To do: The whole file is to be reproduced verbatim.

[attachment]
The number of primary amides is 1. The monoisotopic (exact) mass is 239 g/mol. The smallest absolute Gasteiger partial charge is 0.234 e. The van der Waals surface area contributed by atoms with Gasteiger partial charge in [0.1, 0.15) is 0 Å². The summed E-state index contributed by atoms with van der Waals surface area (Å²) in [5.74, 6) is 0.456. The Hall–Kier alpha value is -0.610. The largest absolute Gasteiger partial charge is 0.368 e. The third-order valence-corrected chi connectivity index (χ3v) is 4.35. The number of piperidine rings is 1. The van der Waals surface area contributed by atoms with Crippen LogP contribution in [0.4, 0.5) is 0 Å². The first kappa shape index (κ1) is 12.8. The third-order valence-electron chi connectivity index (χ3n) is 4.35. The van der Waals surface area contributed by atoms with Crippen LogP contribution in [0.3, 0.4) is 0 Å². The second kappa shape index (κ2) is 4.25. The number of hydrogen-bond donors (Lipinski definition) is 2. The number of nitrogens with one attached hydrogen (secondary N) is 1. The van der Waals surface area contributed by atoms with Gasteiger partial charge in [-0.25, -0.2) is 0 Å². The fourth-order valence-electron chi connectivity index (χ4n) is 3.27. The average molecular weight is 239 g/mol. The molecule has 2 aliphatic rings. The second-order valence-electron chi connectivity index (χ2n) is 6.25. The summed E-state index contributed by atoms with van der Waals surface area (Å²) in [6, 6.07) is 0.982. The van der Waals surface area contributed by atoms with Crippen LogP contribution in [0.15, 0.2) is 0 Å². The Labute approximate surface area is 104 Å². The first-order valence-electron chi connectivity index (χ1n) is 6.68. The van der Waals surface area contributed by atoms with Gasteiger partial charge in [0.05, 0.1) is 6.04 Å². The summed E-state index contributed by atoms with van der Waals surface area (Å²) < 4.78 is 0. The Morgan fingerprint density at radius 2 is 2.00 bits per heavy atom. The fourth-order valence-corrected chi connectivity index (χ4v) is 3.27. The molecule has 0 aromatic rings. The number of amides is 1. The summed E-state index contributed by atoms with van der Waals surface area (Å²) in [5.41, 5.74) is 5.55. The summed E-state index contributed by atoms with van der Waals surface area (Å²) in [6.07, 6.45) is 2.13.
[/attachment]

The number of primary amides is 1. The monoisotopic (exact) mass is 239 g/mol. The smallest absolute Gasteiger partial charge is 0.234 e. The van der Waals surface area contributed by atoms with Gasteiger partial charge in [0.1, 0.15) is 0 Å². The summed E-state index contributed by atoms with van der Waals surface area (Å²) in [5.74, 6) is 0.456. The Hall–Kier alpha value is -0.610. The largest absolute Gasteiger partial charge is 0.368 e. The third-order valence-corrected chi connectivity index (χ3v) is 4.35. The number of piperidine rings is 1. The van der Waals surface area contributed by atoms with Crippen LogP contribution in [0.4, 0.5) is 0 Å². The first kappa shape index (κ1) is 12.8. The third-order valence-electron chi connectivity index (χ3n) is 4.35. The van der Waals surface area contributed by atoms with Crippen LogP contribution in [0.3, 0.4) is 0 Å². The second kappa shape index (κ2) is 4.25. The number of hydrogen-bond donors (Lipinski definition) is 2. The number of nitrogens with one attached hydrogen (secondary N) is 1. The van der Waals surface area contributed by atoms with Gasteiger partial charge in [-0.25, -0.2) is 0 Å². The fourth-order valence-electron chi connectivity index (χ4n) is 3.27. The average molecular weight is 239 g/mol. The molecule has 2 aliphatic rings. The second-order valence-electron chi connectivity index (χ2n) is 6.25. The summed E-state index contributed by atoms with van der Waals surface area (Å²) in [6, 6.07) is 0.982. The van der Waals surface area contributed by atoms with Crippen LogP contribution in [0.15, 0.2) is 0 Å². The Labute approximate surface area is 104 Å². The first-order valence-electron chi connectivity index (χ1n) is 6.68. The van der Waals surface area contributed by atoms with Gasteiger partial charge in [0.05, 0.1) is 6.04 Å². The summed E-state index contributed by atoms with van der Waals surface area (Å²) < 4.78 is 0. The Morgan fingerprint density at radius 2 is 2.00 bits per heavy atom. The fourth-order valence-corrected chi connectivity index (χ4v) is 3.27. The molecule has 0 aromatic rings. The number of amides is 1. The summed E-state index contributed by atoms with van der Waals surface area (Å²) in [5.41, 5.74) is 5.55. The summed E-state index contributed by atoms with van der Waals surface area (Å²) in [6.07, 6.45) is 2.13.